Skip to comments.Math professor's side mirror that eliminates 'blind spot' receives US patent
Posted on 06/07/2012 1:28:19 PM PDT by Red Badger
A side mirror that eliminates the dangerous "blind spot" for drivers has now received a U.S. patent. The subtly curved mirror, invented by Drexel University mathematics professor Dr. R. Andrew Hicks, dramatically increases the field of view with minimal distortion.
Traditional flat mirrors on the driver's side of a vehicle give drivers an accurate sense of the distance of cars behind them but have a very narrow field of view. As a result, there is a region of space behind the car, known as the blind spot, that drivers can't see via either the side or rear-view mirror. It's not hard to make a curved mirror that gives a wider field of view no blind spot but at the cost of visual distortion and making objects appear smaller and farther away.
Hicks's driver's side mirror has a field of view of about 45 degrees, compared to 15 to 17 degrees of view in a flat driver's side mirror. Unlike in simple curved mirrors that can squash the perceived shape of objects and make straight lines appear curved, in Hicks's mirror the visual distortions of shapes and straight lines are barely detectable.
Hicks, a professor in Drexel's College of Arts and Sciences, designed his mirror using a mathematical algorithm that precisely controls the angle of light bouncing off of the curving mirror.
"Imagine that the mirror's surface is made of many smaller mirrors turned to different angles, like a disco ball," Hicks said. "The algorithm is a set of calculations to manipulate the direction of each face of the metaphorical disco ball so that each ray of light bouncing off the mirror shows the driver a wide, but not-too-distorted, picture of the scene behind him."
Hicks noted that, in reality, the mirror does not look like a disco ball up close. There are tens of thousands of such calculations to produce a mirror that has a smooth, nonuniform curve.
Hicks first described the method used to develop this mirror in Optics Letters in 2008 (http://dx.doi.org/10.1364/OL.33.001672).
In the United States, regulations dictate that cars coming off of the assembly line must have a flat mirror on the driver's side. Curved mirrors are allowed for cars' passenger-side mirrors only if they include the phrase "Objects in mirror are closer than they appear."
Because of these regulations, Hicks's mirrors will not be installed on new cars sold in the U.S. any time soon. The mirror may be manufactured and sold as an aftermarket product that drivers and mechanics can install on cars after purchase. Some countries in Europe and Asia do allow slightly curved mirrors on new cars. Hicks has received interest from investors and manufacturers who may pursue opportunities to license and produce the mirror.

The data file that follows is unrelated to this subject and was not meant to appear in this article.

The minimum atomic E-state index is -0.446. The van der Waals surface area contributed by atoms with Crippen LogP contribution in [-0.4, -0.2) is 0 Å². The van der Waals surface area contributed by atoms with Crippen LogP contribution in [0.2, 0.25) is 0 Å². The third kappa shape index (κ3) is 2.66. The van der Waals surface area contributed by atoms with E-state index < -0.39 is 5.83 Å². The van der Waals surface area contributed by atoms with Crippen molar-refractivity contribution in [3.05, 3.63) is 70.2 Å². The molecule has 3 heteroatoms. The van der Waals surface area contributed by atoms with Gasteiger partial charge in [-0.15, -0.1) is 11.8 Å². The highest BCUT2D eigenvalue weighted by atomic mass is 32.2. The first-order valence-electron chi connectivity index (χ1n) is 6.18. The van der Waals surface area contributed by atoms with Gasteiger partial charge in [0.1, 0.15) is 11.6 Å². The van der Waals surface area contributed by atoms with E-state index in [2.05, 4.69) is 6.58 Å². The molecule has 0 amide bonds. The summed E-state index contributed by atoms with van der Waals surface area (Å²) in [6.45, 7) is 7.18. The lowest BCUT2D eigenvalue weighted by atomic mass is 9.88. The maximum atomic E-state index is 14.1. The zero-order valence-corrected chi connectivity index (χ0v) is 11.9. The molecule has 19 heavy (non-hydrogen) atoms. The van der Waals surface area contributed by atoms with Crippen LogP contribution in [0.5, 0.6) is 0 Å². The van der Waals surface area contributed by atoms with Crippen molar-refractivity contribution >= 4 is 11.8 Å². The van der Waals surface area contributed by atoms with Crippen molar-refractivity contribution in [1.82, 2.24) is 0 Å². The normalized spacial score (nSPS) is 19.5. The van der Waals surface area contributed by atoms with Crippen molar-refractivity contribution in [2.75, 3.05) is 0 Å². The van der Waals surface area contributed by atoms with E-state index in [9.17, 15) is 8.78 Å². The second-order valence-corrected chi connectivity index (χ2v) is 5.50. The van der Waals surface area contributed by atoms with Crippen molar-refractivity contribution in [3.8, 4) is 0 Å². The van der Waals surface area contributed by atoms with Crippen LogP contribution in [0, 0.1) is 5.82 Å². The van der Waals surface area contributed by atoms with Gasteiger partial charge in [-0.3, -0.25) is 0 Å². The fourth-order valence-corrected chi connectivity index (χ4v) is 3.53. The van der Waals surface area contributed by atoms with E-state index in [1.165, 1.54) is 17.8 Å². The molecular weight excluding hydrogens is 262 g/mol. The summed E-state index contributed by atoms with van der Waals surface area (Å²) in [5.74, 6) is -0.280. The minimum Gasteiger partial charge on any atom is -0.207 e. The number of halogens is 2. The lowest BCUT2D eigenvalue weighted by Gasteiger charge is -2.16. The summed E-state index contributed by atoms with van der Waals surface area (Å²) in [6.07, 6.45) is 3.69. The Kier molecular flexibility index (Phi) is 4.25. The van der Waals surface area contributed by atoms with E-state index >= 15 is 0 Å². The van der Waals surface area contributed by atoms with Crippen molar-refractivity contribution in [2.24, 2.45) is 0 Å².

More information: The U.S. patent, "Wide angle substantially non-distorting mirror" (United States Patent 8180606) was awarded to Drexel University on May 15, 2012.
Journal reference: Optics Letters
Provided by Drexel University
A side-by-side comparison of a standard flat driver's side mirror with the mirror designed by Dr. R. Andrew Hicks, mathematics professor at Drexel University. With minimal distortion, Hicks's mirror shows a much wider field of view (the wide area to the left of the silver car seen in the distance, behind the tree, in this image). Hicks's mirror has a field of view of about 45 degrees, compared to 15 to 17 degrees of view in a flat mirror. Hicks's mirror received a US patent in May 2012. Credit: R. Andrew Hicks, Drexel University
The story of this invention is going to be turned into a major motion picture starring Sandra Bullock ...
If she’s in it, I’ll watch anything.............
I just put one of those 2 in. concave stick on mirrors on each side mirror.
Um... Those 99 cent spot mirrors I have on my vehicles are better.
This will save the lives of many motorcyclists...
Why did take 2,000 years, I axe?!
I can adjust my mirrors right now so there’s no blind spots.
I learned to eliminate the blind spot years ago when I was a cab driver.
Tilt your head to the left and adjust the mirror like usual. When setting straight it covers the blind spot. When changing lanes or just checking behind you look in the mirror then tilt your head.
Of course some people are too lazy to do it.
Hell, I have used stick on fish eye mirrors on all my vehicles for years, and they work just fine too.
What “blind spot”?
As I explained to my kids when I taught them to drive, the mirror in the middle is the rear view mirror. The ones on the sides are for the SIDES.
What's his problem with the "Objects in mirror are closer than they appear" label on his precious mirror?
Pretty amazing. One would think that after a few hundred years with analytic geometry and geometric optics available, someone would have figured this out years ago, but I guess not. My hat’s off to the inventor.
Those back up cams have the same problem ... what looks like almost on top of a parking bumper is still 3 ft away.
The mirror is not legal on the driver’s side with or without the label.
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